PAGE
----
I made another call to Toshiba. This time, I get Robert, who tells me that the HP Scanner is expecting to find an Intel chip, but Toshiba uses an NEC chip for the USB. This is amazing. I tell him that the ScanJet worked just fine with the Compaq, so I must conclude there is something wrong with my Portege. He tries to correct me, saying that there is an Intel chip in the Compaq. He tells me that the Toshiba is fully USB-compliant. He won't get trapped into saying that the ScanJet is not USB-compliant. So I ask him if this means that they are both compliant, just not compatibly compliant. He is getting impatient because I am running up his dwell time. (He is supposed to dispose of calls faster than this.) He suggests that I call HP. He can't tell me what good that will do. He doesn't think they will have a driver to download. But I've reached the end of the road with Robert.

So then I called HP. No "800" number; I'm paying for the call. The HP menu is much longer, but there is a relatively short wait for a person. The agent at HP confirms that the difficulty is an Intel vs. an NEC chip for the universal serial bus standard implementation. He tells me I should insist that Toshiba replace the NEC chip with an Intel chip—not a software update, but a chip update! He tells me that I need an 82371AB chip set. He also mentions P2X4. He says that the connection between my Portege and the ScanJet is "like a dead phone line." He says it will be that way until Toshiba changes the chip. Well, I'm not holding my breath.

I have to search hard for a benefit in all of this. What I come up with is a strong lesson in the importance of thorough testing of a standard before marketing products. Before the Decoder Interface can go forward, it needs a comprehensive plug fest, testing as many different implementations as possible. It must have a well-defined communications protocol.

This same lesson applies to OpenCable and to DOCSIS as well. Can you imagine a cable CSR telling a customer: "I'm sorry, but your brand XX television uses a brand YY chip, which doesn't work with our security module. Yes, it's compliant with the OpenCable standard, but it's like a dead phone line. You need to get the television's manufacturer to come to your house and put in a ZZ chip instead. Yes sir, they are both compliant with the standard—they're just incompatible with each other."

And there is another lesson in my scanner experience. I have a four-year-old Gateway 2000 computer with a SCSI (Small Computer System Interface) card. According to the HP box, I should be able to use the ScanJet with the Gateway because the Gateway is SCSI-compatible. (It has a SCSI ZIP drive that works like a champ.) But there is another problem. The ZIP drive is connected with a SCSI cable that has DB-25 male connectors on both ends. The SCSI adapter card came with a cable having a 50-pin, wide connector on one end. But the HP ScanJet needs a "high density, mini 50-pin connector."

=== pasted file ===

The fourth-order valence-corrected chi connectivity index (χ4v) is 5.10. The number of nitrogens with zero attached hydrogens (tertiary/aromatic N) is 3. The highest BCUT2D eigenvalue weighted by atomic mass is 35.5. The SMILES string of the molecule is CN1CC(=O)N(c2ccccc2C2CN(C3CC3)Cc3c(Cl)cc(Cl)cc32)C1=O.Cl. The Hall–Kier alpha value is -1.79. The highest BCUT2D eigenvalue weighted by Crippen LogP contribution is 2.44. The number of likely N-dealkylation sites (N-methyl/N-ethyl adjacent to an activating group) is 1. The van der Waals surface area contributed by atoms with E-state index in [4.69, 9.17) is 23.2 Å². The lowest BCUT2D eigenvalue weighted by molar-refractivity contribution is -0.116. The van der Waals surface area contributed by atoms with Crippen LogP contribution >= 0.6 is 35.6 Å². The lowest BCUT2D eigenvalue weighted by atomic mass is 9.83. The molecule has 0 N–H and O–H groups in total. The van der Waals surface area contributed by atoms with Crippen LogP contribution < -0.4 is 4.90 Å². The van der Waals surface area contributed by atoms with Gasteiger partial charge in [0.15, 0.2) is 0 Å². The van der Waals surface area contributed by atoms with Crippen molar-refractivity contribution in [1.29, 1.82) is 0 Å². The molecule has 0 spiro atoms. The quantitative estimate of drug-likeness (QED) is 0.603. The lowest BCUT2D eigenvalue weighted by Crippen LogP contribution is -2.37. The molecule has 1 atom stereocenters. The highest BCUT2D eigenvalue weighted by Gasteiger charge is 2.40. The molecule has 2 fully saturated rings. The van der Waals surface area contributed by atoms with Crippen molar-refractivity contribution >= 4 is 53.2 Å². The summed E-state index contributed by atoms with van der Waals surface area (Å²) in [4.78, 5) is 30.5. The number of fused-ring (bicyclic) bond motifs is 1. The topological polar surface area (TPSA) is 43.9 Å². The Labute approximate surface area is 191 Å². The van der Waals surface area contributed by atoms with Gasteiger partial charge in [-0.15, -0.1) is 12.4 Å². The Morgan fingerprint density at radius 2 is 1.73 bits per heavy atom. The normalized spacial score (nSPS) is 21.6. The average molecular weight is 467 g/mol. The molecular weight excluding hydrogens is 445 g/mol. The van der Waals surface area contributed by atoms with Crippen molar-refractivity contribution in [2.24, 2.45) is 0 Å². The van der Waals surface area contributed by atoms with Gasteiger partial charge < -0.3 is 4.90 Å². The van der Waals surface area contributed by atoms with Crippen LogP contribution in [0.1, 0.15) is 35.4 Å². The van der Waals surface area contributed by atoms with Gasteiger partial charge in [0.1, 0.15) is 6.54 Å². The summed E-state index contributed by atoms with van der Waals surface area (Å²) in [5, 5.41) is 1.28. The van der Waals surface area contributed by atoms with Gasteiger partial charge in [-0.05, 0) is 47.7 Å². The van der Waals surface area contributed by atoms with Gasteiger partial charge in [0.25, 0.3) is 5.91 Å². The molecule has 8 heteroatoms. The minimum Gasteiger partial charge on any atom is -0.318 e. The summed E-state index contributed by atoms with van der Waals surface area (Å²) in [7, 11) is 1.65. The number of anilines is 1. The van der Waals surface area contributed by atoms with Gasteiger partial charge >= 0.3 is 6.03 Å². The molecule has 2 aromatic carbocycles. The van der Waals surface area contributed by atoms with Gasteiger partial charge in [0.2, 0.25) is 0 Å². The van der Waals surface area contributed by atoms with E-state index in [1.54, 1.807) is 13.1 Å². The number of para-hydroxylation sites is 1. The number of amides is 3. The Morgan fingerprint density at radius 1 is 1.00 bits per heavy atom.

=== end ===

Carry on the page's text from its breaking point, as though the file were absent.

The ScanJet didn't come with the required cable. I've been to five stores, and I can't find the correct cable. The SCSI cables I saw had the wrong connectors and prices ranging from $35 to $64! So I don't yet know if the ScanJet will work with the SCSI connection to my Gateway.

Another lesson for the Decoder Interface: cables. I tried to get a mechanical specification on the mating surfaces of the consumer electronics product and the plug-in Decoder Interface module, so that when the module evolves to a highly integrated small package, cables can be avoided. This was seen as too much of a restriction on the creative design options for the back of the TV! The cost estimates on the Decoder Interface cable will rival the cost of a descrambler module. Imagine the frustration when an installer asks if the TV or VCR came with a cable. When he gets a blank stare, he will offer to sell a cable for $20 or $30. I think you see my point.

The lesson to be learned is that "compatibility" and "compliance" are very difficult issues. The computer industry has laid an egg with its Universal Serial Bus standard. We must be very careful to avoid the same disasters with OpenCable, DOCSIS, navigation devices at retail, and (less likely) the Decoder Interface.